It wasn’t the answer Marcus had been expecting–at all. An admission of guilt, maybe. A complete reveal of their plans, possibly, but this? What was the cub even talking about? Remembering who they were? What kind of nonsense…but now that it had been brought up, Marcus felt like he could remember something, something which had been buried well, but something large enough that it affected the topography of everything above it. It was unsettling, to say the least. Still, that couldn’t be what they were doing. They were the resistance, so they had to be resisting him. “You don’t actually expect me to believe that, do you? Are you honestly telling me you have nothing to do with the changes on campus?”
“Changes? What changes?”
“Don’t fucking play dumb with me.”
“I’m not–I have no fucking idea what you’re talking about. We haven’t done anything, except meet, and talk–that’s it.”
Marcus sat for a moment, thinking through the possibilities. It could be that Terry was telling the truth, and the resistance really wasn’t doing anything. On the other hand, it could be that he was a member of the group kept outside of the decision making process, in which case, even if the resistance did have something to do with the slob wave, Terry wouldn’t know anything about it. Then again, the cub might simply be lying through his teeth, trying to give Marcus enough information to get him to leave Matt alone.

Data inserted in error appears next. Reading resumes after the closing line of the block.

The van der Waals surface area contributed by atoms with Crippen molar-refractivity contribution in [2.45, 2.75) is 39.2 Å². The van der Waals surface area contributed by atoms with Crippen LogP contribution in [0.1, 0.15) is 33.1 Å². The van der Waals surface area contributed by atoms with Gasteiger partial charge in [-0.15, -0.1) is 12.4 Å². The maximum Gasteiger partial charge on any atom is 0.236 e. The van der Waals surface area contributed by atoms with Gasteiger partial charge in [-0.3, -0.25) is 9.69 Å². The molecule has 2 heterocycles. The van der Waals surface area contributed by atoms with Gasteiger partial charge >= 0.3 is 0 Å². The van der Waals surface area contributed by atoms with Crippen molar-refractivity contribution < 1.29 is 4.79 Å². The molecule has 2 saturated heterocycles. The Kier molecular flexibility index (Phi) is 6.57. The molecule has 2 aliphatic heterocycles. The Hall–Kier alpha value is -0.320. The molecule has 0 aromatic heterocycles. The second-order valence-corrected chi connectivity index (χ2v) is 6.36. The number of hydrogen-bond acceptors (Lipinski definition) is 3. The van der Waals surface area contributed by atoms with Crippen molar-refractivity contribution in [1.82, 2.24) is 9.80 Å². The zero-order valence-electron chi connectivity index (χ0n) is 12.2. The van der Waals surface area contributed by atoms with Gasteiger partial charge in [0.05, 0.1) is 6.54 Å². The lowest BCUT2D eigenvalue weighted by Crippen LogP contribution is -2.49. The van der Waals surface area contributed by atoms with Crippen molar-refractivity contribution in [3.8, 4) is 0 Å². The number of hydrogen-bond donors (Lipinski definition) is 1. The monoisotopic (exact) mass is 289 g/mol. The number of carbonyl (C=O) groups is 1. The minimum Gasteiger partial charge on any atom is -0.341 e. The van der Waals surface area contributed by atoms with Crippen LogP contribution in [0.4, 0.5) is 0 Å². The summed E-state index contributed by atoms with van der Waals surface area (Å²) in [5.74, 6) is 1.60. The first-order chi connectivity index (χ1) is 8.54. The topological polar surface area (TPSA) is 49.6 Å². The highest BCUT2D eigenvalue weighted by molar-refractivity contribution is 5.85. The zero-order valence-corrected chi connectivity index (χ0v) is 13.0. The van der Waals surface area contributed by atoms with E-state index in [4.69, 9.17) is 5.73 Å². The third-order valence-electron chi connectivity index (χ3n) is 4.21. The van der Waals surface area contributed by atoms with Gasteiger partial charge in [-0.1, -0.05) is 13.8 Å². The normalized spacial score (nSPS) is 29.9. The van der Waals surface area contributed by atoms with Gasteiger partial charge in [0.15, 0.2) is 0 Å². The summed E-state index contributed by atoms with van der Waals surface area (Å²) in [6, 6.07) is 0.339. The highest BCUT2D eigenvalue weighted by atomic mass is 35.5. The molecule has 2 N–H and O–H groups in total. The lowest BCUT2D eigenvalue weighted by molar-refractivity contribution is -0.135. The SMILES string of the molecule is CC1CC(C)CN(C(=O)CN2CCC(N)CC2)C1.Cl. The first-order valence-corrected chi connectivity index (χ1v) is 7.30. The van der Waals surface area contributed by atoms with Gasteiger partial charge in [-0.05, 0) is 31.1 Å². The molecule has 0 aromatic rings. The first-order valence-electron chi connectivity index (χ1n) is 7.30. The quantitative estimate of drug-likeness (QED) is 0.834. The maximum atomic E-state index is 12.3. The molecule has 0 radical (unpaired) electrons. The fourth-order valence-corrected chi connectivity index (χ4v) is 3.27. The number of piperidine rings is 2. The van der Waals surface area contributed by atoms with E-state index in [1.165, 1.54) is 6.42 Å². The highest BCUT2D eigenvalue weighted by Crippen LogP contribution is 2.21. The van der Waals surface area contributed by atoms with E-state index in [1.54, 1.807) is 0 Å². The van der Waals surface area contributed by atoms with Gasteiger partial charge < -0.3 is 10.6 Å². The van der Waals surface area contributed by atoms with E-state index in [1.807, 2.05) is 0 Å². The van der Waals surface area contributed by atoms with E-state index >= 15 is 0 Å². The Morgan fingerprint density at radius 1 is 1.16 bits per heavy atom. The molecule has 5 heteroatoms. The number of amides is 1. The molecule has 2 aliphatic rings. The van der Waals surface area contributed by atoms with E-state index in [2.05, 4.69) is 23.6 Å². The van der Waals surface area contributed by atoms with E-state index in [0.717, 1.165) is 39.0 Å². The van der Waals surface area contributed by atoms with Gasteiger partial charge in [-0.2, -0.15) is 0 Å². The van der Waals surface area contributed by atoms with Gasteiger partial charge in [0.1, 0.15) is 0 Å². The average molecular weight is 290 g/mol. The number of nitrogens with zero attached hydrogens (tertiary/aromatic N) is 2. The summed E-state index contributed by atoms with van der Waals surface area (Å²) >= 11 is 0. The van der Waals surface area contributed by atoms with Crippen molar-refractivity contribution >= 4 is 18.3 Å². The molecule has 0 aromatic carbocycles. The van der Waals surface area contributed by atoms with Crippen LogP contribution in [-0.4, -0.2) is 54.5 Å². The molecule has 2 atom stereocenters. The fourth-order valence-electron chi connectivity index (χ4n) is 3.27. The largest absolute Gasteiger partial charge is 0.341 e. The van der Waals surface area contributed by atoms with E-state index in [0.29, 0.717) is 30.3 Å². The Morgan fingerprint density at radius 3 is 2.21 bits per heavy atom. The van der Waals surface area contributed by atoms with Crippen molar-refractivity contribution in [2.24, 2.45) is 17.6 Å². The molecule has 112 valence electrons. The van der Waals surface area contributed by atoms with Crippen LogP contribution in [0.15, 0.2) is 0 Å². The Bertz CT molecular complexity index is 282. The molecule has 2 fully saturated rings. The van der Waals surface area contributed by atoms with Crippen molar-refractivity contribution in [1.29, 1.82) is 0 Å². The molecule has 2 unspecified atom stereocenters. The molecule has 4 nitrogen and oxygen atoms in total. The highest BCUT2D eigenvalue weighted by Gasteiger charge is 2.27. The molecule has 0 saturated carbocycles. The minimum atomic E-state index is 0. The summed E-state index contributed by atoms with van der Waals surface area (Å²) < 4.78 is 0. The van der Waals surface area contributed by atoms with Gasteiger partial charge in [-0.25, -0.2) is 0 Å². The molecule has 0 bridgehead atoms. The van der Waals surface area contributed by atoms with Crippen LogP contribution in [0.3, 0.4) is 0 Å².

The speaker in the room suddenly crackled to life with the computer’s voice, “Sir, you’re attention is requested in communal cell four.”
Marcus didn’t have anyone housed in cell four–what was going on now? “Alright,” he said to Terry, “I’m going to go talk to Matt a bit more, and see what he has to say. Until then, why don’t we put you on ice for a bit? Computer, run isolation program on interrogation subject.”
A panel on the wall slid open behind Terry, and before he could turn around to see what was going on, long, mechanical tendrils shot out and wrapped their way around his limbs, pulling him back into a glass pod, the cub struggling as best he could as one wormed its way down his throat, the other into his ass, both injecting him with a powerful sedative, sending him into a deep sleep, a helmet dropping down onto his head, covering his eyes and ears. “In isolation, run compliance program one.” It wouldn’t do much, just make him more prone to trust Marcus and make him feel good when he told him the truth. Generally, it was enough to make sure his subjects were honest, but there were always more advanced programs. Still, Marcus didn’t want to destroy the cub’s mind just yet. He might prove useful as a double agent, provided he could be flipped easily, and quickly enough.